Sarah Mayorga, a professor of sociology at Brandeis University concluded that diversity was an ideology that enables whites to superficially commit to achieving racial justice. She states diversity dictates that intentions only really matter as opposed to outcomes and taking specific actions towards inclusion and equity. Diversity becomes about inclusion and tolerance yet not having the uncomfortable conversation of how one group is systemically privileged over another.

Mayorga mentions that diversity is a held as a commodity and pluralistic in that the latter tends to focus on representation rather than equity. There must be discussions on how equity relates to an organization’s values and culture. It is about naming oppression and racial harm, especially Anti-Black racism, in the first place rather than avoiding it.

What areas must leaders focus on?

Moving towards equity for organizations must have has multiple actions – class, building a cohesive culture, role-playing, expression, actively working against discrimination and subordination, and being open to different cultural communication styles.

Don’t be afraid to discuss social class

First, organizational leaders must talk about anti-racism and class simultaneously. The first point is obvious because it identifies the structural racism that exists and looks at ways to address it head on. The second characteristic is not so obvious to many because diversity tends to solely be focused on race, gender and ability.

In Ingram’s article The Forgotten Dimension of Diversity, “a person’s social class origins leave a cultural imprint that has a lasting effect, even if the individual gains money and status later in life”. Ingram states, for example, that those from lower-class origins are 32% less likely to become manager than those that come from higher origins.

There is a class disadvantage in management. Research has shown that representation from equity-seeking groups among their managerial peers produces more effective advocacy. Inherited privilege in the promotion process can therefore be a source of long-lasting inequities.

From an organizational perspective, while companies like Google, Facebook established employee resource groups to support employees from underrepresented groups but none mention social class.

Building a Cohesive Culture

Workers from lower social classes are more likely than those from higher ones, as Ingram posits, to “understand that their outcomes and responsibilities in the organization are interdependent with those of the people around them. Therefore, organizational culture can be strengthened by implementing strategies of social active inclusion. An example from Ingram’s article where one organization, Televerde, introduces employees to the organization through an intense socialization process. The process promotes values of caring for people, trust and courage to change, which resonates to those with social class origins.

Role-playing

Second, Ingram mentions role playing works to build organizational culture that support and integrate workers from lower social class origins. When those transitioning between classes, they can offer guidance to new employees from lower social classes and can make up the know-how deficit.

Expression

Third, leaders should be building trust where people can express themselves freely. This reminded me of a recent TEDx video from Jodi-Ann Burey where she states why you should not bring your authentic self to worth.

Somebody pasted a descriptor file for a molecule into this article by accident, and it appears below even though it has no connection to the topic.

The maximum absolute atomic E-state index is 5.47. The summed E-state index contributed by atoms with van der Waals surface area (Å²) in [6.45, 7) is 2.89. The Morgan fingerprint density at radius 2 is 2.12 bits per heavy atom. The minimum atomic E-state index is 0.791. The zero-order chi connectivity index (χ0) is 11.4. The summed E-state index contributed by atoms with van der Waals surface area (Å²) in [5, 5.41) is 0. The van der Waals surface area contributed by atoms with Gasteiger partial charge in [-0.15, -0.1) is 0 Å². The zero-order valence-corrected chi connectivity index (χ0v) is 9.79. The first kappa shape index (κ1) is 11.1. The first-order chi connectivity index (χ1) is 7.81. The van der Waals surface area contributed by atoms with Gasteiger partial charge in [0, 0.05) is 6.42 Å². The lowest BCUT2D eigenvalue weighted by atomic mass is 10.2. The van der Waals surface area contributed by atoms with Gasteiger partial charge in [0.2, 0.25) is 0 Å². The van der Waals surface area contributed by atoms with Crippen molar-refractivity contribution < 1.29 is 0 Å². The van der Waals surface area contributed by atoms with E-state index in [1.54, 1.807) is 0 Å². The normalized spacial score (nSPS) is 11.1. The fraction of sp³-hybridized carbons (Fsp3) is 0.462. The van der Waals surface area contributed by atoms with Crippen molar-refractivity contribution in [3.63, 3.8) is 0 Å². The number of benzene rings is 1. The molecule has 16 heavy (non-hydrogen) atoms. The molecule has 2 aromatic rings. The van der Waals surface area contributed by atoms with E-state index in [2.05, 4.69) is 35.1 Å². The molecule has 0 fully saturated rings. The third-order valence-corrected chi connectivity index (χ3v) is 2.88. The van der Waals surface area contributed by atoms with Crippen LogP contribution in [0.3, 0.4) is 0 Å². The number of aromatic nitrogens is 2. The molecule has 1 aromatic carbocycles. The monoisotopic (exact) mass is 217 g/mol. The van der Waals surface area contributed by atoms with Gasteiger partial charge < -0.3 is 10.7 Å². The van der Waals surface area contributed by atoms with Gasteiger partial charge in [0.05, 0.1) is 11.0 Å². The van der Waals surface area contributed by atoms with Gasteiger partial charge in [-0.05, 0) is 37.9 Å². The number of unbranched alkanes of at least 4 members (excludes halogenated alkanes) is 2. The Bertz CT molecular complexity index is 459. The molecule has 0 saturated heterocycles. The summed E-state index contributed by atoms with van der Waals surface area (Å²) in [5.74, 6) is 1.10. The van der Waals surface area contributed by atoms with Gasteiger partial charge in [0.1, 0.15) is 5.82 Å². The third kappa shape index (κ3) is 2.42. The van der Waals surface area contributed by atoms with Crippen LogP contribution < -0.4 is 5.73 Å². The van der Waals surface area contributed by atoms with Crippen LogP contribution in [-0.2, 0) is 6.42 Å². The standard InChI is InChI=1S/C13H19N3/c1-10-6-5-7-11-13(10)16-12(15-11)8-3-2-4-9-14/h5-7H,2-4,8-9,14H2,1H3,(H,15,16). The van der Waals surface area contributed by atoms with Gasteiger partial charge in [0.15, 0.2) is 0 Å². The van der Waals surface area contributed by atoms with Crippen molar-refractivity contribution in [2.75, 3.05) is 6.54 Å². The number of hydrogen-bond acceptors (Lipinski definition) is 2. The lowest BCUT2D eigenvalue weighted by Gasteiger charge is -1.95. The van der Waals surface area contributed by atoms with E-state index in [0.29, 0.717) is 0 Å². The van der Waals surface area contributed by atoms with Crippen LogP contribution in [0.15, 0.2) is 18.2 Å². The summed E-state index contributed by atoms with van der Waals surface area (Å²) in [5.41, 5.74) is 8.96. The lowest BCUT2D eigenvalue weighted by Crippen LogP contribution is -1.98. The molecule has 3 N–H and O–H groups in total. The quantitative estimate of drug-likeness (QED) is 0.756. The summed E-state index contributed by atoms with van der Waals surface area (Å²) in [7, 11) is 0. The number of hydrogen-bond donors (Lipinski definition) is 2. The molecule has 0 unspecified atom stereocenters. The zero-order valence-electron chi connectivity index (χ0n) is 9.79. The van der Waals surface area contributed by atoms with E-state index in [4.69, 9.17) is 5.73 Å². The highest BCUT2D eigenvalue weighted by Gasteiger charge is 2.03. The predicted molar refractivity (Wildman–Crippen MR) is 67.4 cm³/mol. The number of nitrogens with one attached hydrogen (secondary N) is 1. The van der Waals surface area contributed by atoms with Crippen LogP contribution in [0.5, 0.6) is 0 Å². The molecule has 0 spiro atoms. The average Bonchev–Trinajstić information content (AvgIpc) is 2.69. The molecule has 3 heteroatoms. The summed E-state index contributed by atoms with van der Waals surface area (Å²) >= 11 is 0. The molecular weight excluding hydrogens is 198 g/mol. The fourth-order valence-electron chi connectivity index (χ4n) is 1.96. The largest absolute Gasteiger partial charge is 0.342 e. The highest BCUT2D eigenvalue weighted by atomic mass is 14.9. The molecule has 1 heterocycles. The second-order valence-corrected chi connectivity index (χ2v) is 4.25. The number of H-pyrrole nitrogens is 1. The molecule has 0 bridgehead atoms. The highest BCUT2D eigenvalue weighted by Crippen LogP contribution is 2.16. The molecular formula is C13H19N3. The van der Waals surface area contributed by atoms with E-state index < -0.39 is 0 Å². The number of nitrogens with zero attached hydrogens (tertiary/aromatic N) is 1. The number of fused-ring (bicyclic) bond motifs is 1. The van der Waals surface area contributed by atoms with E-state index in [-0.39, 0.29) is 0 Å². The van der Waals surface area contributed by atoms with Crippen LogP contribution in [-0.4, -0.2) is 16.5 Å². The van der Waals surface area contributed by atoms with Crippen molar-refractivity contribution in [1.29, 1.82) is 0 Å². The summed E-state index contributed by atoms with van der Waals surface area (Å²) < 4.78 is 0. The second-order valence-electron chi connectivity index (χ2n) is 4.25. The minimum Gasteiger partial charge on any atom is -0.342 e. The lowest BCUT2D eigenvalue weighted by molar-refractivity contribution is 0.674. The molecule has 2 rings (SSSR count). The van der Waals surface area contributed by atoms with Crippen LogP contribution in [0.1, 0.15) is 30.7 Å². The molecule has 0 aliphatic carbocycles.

Near the end of the video, Burey stated:

Black people don’t need to be any more authentic. I will not be bringing my immigrant, disabled authentic self to work. Those of you with the power of position and the protection of your Whiteness and other societal privileges that are not earned to take that risk instead. Close the gap between what you say and how we are treated. We are told that we are to bring our whole authentic selves to the workplace.

Many publicly expressed their support for Black Lives Matter. They posted “blackout” images or posted books on Instagram promising to educate themselves on the oppression Black and other people of colour face on a regular basis, but not truly listening to their lived experiences or doing anything about it. Many fear that speaking truth to power would appear biased against whites. Instead Ruchika Tulshyan states to invite buy-in from Blacks and people of colour and listen with humility. All-white panels at conferences or in meetings to discuss racial equity is not the answer. Listen to those with the lived experiences then demonstrate how you’ve taken action.

Actively working against discrimination and subordination.

We need to confront the relationship between class and race when moving towards inclusion and equity. Leaders must learn how privilege and systems of oppression – racism, ableism, classism – operate in the wider culture. Educating themselves is on step towards transformational change. The other, as Ely and Thomas mention, is for leaders to use their personal experience to spur collective learning and systemic change. But those efforts stall. This “nervousness”that Susan T Gooden mentions in her book Race and Social Equity: A Nervousness in Government is what stifles progress.

As Gooden states in her book “it is the racial equity commitment of senior leadership that shapes and defines organizational culture, provided socialization to employees across the agency, and establishes clear norms and expectations of racial equity performance and accountability” (p 190-1).

Be open to a broad range of styles